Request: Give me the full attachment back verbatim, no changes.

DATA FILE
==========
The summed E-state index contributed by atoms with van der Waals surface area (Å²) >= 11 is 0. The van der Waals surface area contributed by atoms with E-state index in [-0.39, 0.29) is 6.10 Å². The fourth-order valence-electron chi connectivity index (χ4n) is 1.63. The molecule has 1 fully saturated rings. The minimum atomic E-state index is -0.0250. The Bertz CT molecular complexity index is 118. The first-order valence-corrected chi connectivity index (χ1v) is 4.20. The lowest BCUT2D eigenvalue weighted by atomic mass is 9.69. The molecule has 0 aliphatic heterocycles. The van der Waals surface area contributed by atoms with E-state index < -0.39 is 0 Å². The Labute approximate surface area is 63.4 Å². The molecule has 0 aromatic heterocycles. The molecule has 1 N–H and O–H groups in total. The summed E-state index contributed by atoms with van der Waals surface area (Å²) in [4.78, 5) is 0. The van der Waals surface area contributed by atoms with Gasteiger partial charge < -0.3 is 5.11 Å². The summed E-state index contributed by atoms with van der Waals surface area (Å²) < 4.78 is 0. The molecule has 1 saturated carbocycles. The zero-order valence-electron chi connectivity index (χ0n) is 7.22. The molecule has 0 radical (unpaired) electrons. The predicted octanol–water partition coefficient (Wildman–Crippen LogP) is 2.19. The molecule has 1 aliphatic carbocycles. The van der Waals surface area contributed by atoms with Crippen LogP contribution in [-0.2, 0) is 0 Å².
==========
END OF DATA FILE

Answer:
The summed E-state index contributed by atoms with van der Waals surface area (Å²) >= 11 is 0. The van der Waals surface area contributed by atoms with E-state index in [-0.39, 0.29) is 6.10 Å². The fourth-order valence-electron chi connectivity index (χ4n) is 1.63. The molecule has 1 fully saturated rings. The minimum atomic E-state index is -0.0250. The Bertz CT molecular complexity index is 118. The first-order valence-corrected chi connectivity index (χ1v) is 4.20. The lowest BCUT2D eigenvalue weighted by atomic mass is 9.69. The molecule has 0 aliphatic heterocycles. The van der Waals surface area contributed by atoms with E-state index < -0.39 is 0 Å². The Labute approximate surface area is 63.4 Å². The molecule has 0 aromatic heterocycles. The molecule has 1 N–H and O–H groups in total. The summed E-state index contributed by atoms with van der Waals surface area (Å²) in [4.78, 5) is 0. The van der Waals surface area contributed by atoms with Gasteiger partial charge < -0.3 is 5.11 Å². The summed E-state index contributed by atoms with van der Waals surface area (Å²) < 4.78 is 0. The molecule has 1 saturated carbocycles. The zero-order valence-electron chi connectivity index (χ0n) is 7.22. The molecule has 0 radical (unpaired) electrons. The predicted octanol–water partition coefficient (Wildman–Crippen LogP) is 2.19. The molecule has 1 aliphatic carbocycles. The van der Waals surface area contributed by atoms with Crippen LogP contribution in [-0.2, 0) is 0 Å².